This report presents the National Institute of Standards and Technology (NIST) Ballistics Toolmark Research Database as a resource that provides researchers data to increase the reliability and reproducibility of firearm ballistic and toolmark comparisons.
For the more than 100 years that forensic ballistics comparisons have been done, investigators have gone to court confident that a “match” in rifling marks on the bullets or firearm toolmarks on cartridge cases was conclusive evidence. That changed in 2009 with a National Academy of Sciences report about forensic analysis that concluded, “sufficient studies have not been done to understand the reliability and reproducibility of the methods.” The forensic science community has responded to the challenges with research. Largely funded by the National Institute of Justice, the National Institute of Standards and Technology (NIST) created the NIST Ballistics Toolmark Research Database in 2016. The open access database allows researchers to download firearms comparison data acquired from NIST and other researchers and upload their own data, steadily increasing the size and value of the database. As the database grows, more information is available for developing and validating algorithms that quantify the similarity between firearm toolmarks.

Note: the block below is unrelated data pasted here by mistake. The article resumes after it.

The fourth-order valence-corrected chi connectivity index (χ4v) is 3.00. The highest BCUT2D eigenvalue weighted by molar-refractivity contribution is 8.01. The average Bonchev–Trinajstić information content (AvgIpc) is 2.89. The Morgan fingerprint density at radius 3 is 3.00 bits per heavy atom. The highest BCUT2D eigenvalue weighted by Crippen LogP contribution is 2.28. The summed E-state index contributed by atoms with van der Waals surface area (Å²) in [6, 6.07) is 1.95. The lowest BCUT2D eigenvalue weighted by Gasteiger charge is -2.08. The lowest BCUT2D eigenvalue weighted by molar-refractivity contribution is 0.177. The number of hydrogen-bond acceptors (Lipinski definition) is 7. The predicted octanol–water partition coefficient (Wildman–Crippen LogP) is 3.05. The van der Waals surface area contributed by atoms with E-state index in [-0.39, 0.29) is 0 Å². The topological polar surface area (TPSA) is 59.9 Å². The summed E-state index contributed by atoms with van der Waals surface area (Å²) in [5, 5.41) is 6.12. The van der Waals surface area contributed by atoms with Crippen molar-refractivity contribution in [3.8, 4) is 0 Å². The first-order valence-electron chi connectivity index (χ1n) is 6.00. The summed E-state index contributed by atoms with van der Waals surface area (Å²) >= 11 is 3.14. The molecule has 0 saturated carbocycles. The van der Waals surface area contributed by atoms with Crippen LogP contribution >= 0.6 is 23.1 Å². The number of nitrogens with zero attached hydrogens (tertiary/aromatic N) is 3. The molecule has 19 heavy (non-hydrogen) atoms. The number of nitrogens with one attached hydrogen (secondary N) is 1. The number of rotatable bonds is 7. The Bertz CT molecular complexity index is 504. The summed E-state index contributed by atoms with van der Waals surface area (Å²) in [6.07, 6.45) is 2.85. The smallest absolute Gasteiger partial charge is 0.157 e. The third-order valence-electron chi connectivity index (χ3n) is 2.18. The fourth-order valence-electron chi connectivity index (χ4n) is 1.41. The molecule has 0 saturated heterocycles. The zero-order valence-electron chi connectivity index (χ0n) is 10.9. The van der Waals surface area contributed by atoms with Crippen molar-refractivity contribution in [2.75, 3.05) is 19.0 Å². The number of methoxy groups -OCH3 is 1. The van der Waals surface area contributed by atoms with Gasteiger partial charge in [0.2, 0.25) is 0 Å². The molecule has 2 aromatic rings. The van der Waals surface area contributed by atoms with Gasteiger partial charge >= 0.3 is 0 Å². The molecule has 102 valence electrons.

- Fingerprint Sourcebook - Chapter 14: Scientific Research Supporting the Foundations of Friction Ridge Examinations
- Consequences of Disregarding Contemporary Forensic Standards (From Policing in Central and Eastern Europe: Dilemmas of Contemporary Criminal Justice, P 380-390, 2004, Gorazd Mesko, et al., eds. -- See NCJ-207973)
- Just Science Podcast: Just Digital Forensics Program Development and Outlook